# Simple connectedness via closed curves or simple closed curves?

I've recently read some papers and books involving simply connected domains in Euclidean space (dimension at least 2), where domain is an open connected set. The usual definition is a (connected) set for which every continuous closed curve is (freely) contractible while some authors only require that every continuous simple closed curve is contractible. The authors who define simple connectedness using simple closed curves do so in order to use Stokes' Theorem or the Jordan curve theorem somewhere in the sequel; however, they never mention (not even with a reference) that their definition is equivalent to the usual one! My question is if there is a proof written down somewhere (with all the details) proving the equivalence (for domains in $\mathbb{R}^n$ with $n \geq 2$)? If not, does someone know of an "easy" proof using a minimal amount of knowledge, say that of a first course in topology?

• Any curve in an open set of euclidean space is homotopic to a piecewise-linear curve (cover the curve with balls contained in the domain...). And in turn, any piecewise-linear curve is homotopic to a product of simple ones (product in the sense of the fundamental group). So if all simple curves are contractible, then all curves are contractible. Btw you may want to worry about base-points, and whether the homotopies (in the book you are reading) are assumed to be through simple curves or not. Apr 5, 2011 at 20:59
• @Pierre: your comment seems like a correct answer to me. Would you be so kind as to leave it as such? Apr 6, 2011 at 2:55
• Topologists invoke "transversality" to such questions, which refers to a series of theorems that rigorously prove intuitive statements like "every continuous function from a circle to a smooth manifold of dimension > 2 is $\epsilon$-homotopic to a smooth embedding", or "every continuous function from a circle to a smooth 2-manifold is $\epsilon$-homotopic to a finite union of simple closed curves." These theorems aren't trivial to prove, but they form the basis on which most statements like the one you ask follow. Careful expositions are found in e.g. in Hirsch's book.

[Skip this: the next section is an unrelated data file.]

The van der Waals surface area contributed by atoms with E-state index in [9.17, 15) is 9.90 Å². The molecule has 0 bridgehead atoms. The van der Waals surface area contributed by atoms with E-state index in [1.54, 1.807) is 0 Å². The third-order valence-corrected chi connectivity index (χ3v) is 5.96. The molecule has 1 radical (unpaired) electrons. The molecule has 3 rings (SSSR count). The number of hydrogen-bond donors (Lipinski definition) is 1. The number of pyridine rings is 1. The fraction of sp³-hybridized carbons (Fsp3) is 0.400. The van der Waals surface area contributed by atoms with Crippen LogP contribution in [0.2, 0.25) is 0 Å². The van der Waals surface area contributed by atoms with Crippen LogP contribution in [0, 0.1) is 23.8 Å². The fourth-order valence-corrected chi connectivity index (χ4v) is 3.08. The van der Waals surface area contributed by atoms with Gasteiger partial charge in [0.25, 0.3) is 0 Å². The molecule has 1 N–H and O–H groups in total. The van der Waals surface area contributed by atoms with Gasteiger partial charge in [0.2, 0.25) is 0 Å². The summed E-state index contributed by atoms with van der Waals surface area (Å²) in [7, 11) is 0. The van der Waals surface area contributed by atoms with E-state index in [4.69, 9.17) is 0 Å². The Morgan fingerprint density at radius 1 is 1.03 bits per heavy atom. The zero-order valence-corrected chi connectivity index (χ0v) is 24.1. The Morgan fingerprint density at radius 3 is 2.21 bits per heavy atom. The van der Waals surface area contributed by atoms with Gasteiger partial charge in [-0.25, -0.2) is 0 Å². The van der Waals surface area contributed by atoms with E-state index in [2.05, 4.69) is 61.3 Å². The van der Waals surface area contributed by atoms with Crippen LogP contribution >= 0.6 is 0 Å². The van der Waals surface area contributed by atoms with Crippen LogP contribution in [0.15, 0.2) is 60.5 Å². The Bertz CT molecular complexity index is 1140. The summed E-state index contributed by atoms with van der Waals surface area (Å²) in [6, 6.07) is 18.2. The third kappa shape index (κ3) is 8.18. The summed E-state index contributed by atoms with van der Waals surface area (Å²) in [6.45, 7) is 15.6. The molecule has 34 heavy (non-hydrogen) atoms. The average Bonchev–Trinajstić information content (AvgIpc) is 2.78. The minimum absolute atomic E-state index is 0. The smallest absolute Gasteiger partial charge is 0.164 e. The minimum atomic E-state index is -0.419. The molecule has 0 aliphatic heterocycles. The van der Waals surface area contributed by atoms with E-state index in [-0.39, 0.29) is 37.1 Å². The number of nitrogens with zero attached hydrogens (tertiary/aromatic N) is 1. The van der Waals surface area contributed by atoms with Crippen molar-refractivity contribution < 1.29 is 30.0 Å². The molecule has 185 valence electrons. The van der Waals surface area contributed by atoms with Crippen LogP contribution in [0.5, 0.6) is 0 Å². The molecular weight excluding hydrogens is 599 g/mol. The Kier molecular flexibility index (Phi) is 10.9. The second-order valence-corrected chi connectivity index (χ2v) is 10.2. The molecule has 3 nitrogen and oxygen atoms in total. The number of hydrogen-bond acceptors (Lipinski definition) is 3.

– Paul
Apr 6, 2011 at 4:04
• @Pierre: Is there a reference to prove that "any piecewise-linear curve is homotopic to a product of simple ones (product in the sense of the fundamental group)". Although this statement is intuitively clear, how does one prove it carefully? (Last week I've asked a famous topologist exactly this question and he showed me carefully how to do it --- the proof is very long if one were to write it out in all details.) Apr 6, 2011 at 6:44

As pointed out by Pierre and Paul in comments, there are several standard ways to deal with this kind of issue. A good answer really depends what you're assuming you start from, and where you're trying to go to. The Jordan curve theorem and Stoke's theorem are both fairly sophisticated and difficult for beginners to grasp, so it's a bit hard to see how only analyzing embedded curves is streamlining anything, except perhaps helping with people's intuitive images---but even so, it may do more harm than good.

Perhaps it's worth pointing out that this statement is false in greater generality, for instance for closed subsets of $\mathbb R^3$. Here's an example in $\mathbb R^3$: consider a sequence of ellipsoids that get increasingly getting long and thin; to be specific, they can have axes of length $2^{-k}$, $2^{-k}$ and $2^k$. Stack them in $\mathbb R^3$ with short axes contained in the $z$-axis, so each one touches the next in a single point with long axes parallel to the $x$-axis, and let $X$ be their union together with the $x$-axis.

Any simple closed curve in $X$ is contained in a single ellipsoid, since to go from one to the next it has to cross a single point, so every simple closed curve is contractible.
However, a closed curve in the $yz$-cross-section that goes down one side and back up the other sides is not contractible. The fundamental group is in fact rather large and crazy.

Anyway, here are some lines of reasoning that can overcome whatever hurdle needs to be ovrcome: